Herald Sun (Australia), June 29, 2003
By GRAEME HAMMOND
For millions of web users, Google is the friendly face of the Internet, the brisk, clean and efficient pathway to exactly what you want.
Whether you search for “deep sea diving” or “Deep Purple” — it depends, after all, on your interest in reefs or riffs — within seconds you will have an array of thousands of websites to choose from.
Google is an amazing search engine with an amazing history. It is already an indispensable web tool, despite this year celebrating only its fifth birthday.
But questions are now being asked about the power it wields over the Internet, the level of clandestine censorship it operates and the extent of personal information it is amassing on every one of its users around the world.
Though it claims to operate in a way that reflects the “unique democracy” of the Web, it is now the subject of the same type of scrutiny and suspicion long given to another technology behemoth, Microsoft.
None of this was the probable intention of its founders, Stanford University computer science graduates Larry Page and Sergey Brin, who first met in 1995. By January 1996, they were collaborating on the biggest challenge of the emerging Internet: how to retrieve relevant information from a massive store of data.
The result was a search engine called BackRub, named for its unique ability to analyse the “back links” pointing to a given website from other sites. The more links from outside sites, the greater its assumed relevance to search terms used.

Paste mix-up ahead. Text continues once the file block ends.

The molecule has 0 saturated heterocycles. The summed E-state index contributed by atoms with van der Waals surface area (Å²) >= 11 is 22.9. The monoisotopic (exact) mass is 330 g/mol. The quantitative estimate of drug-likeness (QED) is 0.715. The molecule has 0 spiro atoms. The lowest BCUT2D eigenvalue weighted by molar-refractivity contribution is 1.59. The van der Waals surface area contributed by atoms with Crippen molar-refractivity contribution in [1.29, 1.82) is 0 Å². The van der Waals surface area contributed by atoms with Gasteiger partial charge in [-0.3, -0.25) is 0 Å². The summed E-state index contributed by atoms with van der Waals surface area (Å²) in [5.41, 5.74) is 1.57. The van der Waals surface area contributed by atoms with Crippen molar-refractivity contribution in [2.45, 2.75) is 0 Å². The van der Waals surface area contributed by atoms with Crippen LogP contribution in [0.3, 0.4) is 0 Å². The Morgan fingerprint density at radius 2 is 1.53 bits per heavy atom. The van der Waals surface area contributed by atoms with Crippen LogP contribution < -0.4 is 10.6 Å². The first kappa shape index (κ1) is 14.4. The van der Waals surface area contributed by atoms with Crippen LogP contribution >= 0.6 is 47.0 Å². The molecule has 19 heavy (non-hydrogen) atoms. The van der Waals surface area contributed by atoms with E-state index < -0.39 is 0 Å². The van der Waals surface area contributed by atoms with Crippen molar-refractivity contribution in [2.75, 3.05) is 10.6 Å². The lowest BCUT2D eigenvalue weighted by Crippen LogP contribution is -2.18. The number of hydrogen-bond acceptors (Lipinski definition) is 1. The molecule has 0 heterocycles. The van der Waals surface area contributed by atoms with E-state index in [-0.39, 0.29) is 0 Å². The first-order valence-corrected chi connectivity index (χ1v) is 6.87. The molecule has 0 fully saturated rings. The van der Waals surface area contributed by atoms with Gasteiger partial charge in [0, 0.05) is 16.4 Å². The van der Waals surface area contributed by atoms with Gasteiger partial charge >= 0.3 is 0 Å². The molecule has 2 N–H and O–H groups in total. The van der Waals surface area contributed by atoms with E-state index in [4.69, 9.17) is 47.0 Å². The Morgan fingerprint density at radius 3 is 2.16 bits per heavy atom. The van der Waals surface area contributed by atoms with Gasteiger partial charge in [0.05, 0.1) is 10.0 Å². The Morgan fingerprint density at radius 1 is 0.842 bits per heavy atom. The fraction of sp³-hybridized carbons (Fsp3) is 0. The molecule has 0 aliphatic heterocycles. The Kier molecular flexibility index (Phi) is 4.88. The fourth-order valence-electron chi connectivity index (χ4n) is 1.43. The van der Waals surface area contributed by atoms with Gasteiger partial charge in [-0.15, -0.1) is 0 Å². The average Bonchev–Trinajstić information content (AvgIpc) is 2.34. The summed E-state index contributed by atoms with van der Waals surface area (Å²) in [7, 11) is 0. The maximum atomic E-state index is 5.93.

Housed first in Page’s dorm room at Stanford, BackRub was soon renamed Google, a play on the word googol (the number represented by the numeral 1 followed by 100 zeroes), reflecting the pair’s mission to organise the apparently infinite amount of information available on the Web.
By the time it moved into an office space in September 1998, with a staff of three, Google was already handling 10,000 search queries a day. Five months later it was taking more than 500,000 queries a day.
A year after its launch, Google was attracting corporate backers and was housed in a two-storey complex in Mountain View, California.
Its office was like a hi-tech Willy Wonka chocolate factory: staff sat on large rubber exercise balls instead of chairs, computers were placed on doors held up by pairs of sawhorses, the interior was lit by lava lamps and its office space was roamed by large dogs. In June 2000, Google became the world’s largest search engine, accessing one billion web pages and answering a staggering 18 million queries a day. It introduced its own toolbar, was launched in a range of languages and began selling advertising.
Later that year, the first rumblings about the darling of the Internet began to surface. It was a Left-wing political activist from Texas, Daniel Brandt, who started it, noting that his website – a database of news clippings and facts he had been creating since the 1960s on a list of 100,000 public figures – was coming up only sporadically on Google searches.
Brandt was already aware that one of Google’s key drivers in assessing the relevance of returned search results was its “PageRank” system, in which every website is accorded an arbitrary level of quality and importance.
This, in turn, dictates the importance of links to and from those sites, which then influences where a site will turn up in a search result.
It was only when Brandt downloaded the Google toolbar that he realised PageRank’s impact. The toolbar displays, with a crude bar indicator, Google’s ranking of any website called to the screen. Websites run by large corporations scored a consistently high PageRank; Brandt’s own site, NameBase, seemed to rate a zero.
To Brandt, it was bad enough that links to or from his website were so poorly regarded. The effect was magnified by the fact that the so-called robot crawlers or “spiders” that trawl the Web’s three billion pages on month-long cycles in search of links and key words are programmed to crawl deeper, and more frequently, into sites with a higher PageRank.